The eco-canine with a sting in his tail: Hunting dog who gets a buzz out of saving bees


What a buzz: Ted the Rhodesian Ridgeback sniffs out this bee to make sure his owner can log their habitats and keep them protected

His ancestors were trained to hunt lions.
But Ted the Rhodesian ridgeback has a more environmentally friendly task to perform.
In an exercise endorsed by Bumble Bee Conservation, the 11 month-old dog is sniffing his way up and down hedgerows to find bumble bee nests so they can be logged to make sure their habitat is protected.
Owner Graham Roberts, who runs a wildlife gardening business in Fittleworth, West Sussex said: ‘He doesn’t break into the nest because being stung would obviously put him off. 'He just lets me know where it is so I can investigate.

I nose where they are: Bumblebee nests are difficult to find and it will take Ted a few months to get the hang of smelling them out

'Then he gets rewarded for his efforts.'
Ted – who cost £950 and sports the pedigree name of Edward Blacktail – sniffs out the bumble bee nests to help the species survive in a battle against pesticides and intensive farming methods.

Getting to nose you: Ted is introduced to the queen bumblebee so that he can remember its smell and hunt it out in the future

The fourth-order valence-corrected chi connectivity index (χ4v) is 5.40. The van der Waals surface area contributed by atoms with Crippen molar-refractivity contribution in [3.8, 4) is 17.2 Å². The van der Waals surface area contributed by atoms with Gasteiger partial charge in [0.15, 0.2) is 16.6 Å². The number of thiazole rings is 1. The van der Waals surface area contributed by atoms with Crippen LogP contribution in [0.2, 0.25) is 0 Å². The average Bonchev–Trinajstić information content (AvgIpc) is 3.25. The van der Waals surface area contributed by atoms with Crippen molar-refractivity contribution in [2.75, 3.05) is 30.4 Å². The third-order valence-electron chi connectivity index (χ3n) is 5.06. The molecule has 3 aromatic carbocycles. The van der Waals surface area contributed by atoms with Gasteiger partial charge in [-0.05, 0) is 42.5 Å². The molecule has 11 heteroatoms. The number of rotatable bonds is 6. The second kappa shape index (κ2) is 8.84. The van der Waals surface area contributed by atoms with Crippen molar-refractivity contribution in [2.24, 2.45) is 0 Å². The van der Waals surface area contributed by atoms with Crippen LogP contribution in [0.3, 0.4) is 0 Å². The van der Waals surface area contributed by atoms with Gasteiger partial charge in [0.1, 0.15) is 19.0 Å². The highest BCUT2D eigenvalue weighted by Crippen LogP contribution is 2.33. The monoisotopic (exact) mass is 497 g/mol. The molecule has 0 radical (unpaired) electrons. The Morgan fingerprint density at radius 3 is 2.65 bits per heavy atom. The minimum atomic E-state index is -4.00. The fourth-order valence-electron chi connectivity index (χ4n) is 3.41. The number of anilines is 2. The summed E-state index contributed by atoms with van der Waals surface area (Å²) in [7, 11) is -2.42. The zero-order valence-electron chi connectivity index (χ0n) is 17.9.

Mr Roberts, 43, added: ‘They are incredibly difficult to find because in comparison to honey bee colonies they are quite small, with only about 250 occupants at most.
‘The queens look for old vole or mouse holes or under tussocks of grass. The difference with honey bees is that they produce nectar but use it all themselves to survive.
‘I have been training Ted to sniff out the nests, which have a very strong and pungent smell – a bit like a jar of honey, old grass clippings and mouldy wax paper.

Ridgeback: Eleven month old Ted 'nose' not to get too close to the bumblebees

‘I chose him because he is very intelligent, has great scenting skills and has the stamina to go on and on all day.
‘Bumble bees are fascinating insects – one of the most complex of them all. They can regulate their own temperatures to keep warm which is one of the reasons you will see them flying around on a cold day.
'They can therefore pollenate plants, like broad beans, even when the temperature is down.
‘Their movement is critical to some pollenation, they don’t mind going out in the rain and some have especially long tongues to cope with different plant varieties.

Great team: Ted with his owner Graham Roberts who runs a wildlife gardening business in West Sussex

'The trouble is that some of these plants are being wiped out by modern farming methods, and if you wipe out the plant, you wipe out the bumble bee.’
‘There are 24 species of bumble bee and they are so important in pollenating things that we take for granted, like broad beans, raspberries and marrows.
'If you don’t have the bees, nothing gets pollenated, so nothing grows.’

source: dailymail